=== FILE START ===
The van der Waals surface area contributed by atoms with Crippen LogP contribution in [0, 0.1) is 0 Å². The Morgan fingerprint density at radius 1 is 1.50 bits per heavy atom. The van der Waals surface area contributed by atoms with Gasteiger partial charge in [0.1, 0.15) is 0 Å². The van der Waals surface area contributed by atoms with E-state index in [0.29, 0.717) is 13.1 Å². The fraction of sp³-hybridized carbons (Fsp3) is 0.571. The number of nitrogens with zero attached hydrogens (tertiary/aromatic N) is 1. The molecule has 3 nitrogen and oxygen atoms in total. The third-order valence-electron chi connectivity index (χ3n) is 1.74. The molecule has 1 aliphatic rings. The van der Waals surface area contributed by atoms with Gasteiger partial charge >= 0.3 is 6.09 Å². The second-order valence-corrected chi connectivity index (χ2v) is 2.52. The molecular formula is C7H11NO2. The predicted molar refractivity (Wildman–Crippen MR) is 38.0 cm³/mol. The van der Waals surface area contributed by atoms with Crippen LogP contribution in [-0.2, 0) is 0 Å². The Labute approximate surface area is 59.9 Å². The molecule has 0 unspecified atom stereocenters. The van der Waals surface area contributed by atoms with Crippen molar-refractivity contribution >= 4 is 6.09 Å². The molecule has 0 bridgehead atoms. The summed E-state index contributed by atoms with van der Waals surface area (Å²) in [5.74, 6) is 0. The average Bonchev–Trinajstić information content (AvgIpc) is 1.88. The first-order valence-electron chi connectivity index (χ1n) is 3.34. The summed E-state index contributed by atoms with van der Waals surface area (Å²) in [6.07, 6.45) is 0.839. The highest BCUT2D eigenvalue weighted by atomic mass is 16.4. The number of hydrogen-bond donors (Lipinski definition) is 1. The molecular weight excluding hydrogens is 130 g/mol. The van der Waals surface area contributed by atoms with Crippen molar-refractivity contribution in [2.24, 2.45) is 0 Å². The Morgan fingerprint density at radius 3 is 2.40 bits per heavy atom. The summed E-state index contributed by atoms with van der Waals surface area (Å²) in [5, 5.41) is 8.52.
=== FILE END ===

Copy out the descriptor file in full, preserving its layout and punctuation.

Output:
The van der Waals surface area contributed by atoms with Crippen LogP contribution in [0, 0.1) is 0 Å². The Morgan fingerprint density at radius 1 is 1.50 bits per heavy atom. The van der Waals surface area contributed by atoms with Gasteiger partial charge in [0.1, 0.15) is 0 Å². The van der Waals surface area contributed by atoms with E-state index in [0.29, 0.717) is 13.1 Å². The fraction of sp³-hybridized carbons (Fsp3) is 0.571. The number of nitrogens with zero attached hydrogens (tertiary/aromatic N) is 1. The molecule has 3 nitrogen and oxygen atoms in total. The third-order valence-electron chi connectivity index (χ3n) is 1.74. The molecule has 1 aliphatic rings. The van der Waals surface area contributed by atoms with Gasteiger partial charge >= 0.3 is 6.09 Å². The second-order valence-corrected chi connectivity index (χ2v) is 2.52. The molecular formula is C7H11NO2. The predicted molar refractivity (Wildman–Crippen MR) is 38.0 cm³/mol. The van der Waals surface area contributed by atoms with Crippen LogP contribution in [-0.2, 0) is 0 Å². The Labute approximate surface area is 59.9 Å². The molecule has 0 unspecified atom stereocenters. The van der Waals surface area contributed by atoms with Crippen molar-refractivity contribution >= 4 is 6.09 Å². The molecule has 0 bridgehead atoms. The summed E-state index contributed by atoms with van der Waals surface area (Å²) in [5.74, 6) is 0. The average Bonchev–Trinajstić information content (AvgIpc) is 1.88. The first-order valence-electron chi connectivity index (χ1n) is 3.34. The summed E-state index contributed by atoms with van der Waals surface area (Å²) in [6.07, 6.45) is 0.839. The highest BCUT2D eigenvalue weighted by atomic mass is 16.4. The number of hydrogen-bond donors (Lipinski definition) is 1. The molecular weight excluding hydrogens is 130 g/mol. The van der Waals surface area contributed by atoms with Crippen molar-refractivity contribution in [2.24, 2.45) is 0 Å². The Morgan fingerprint density at radius 3 is 2.40 bits per heavy atom. The summed E-state index contributed by atoms with van der Waals surface area (Å²) in [5, 5.41) is 8.52.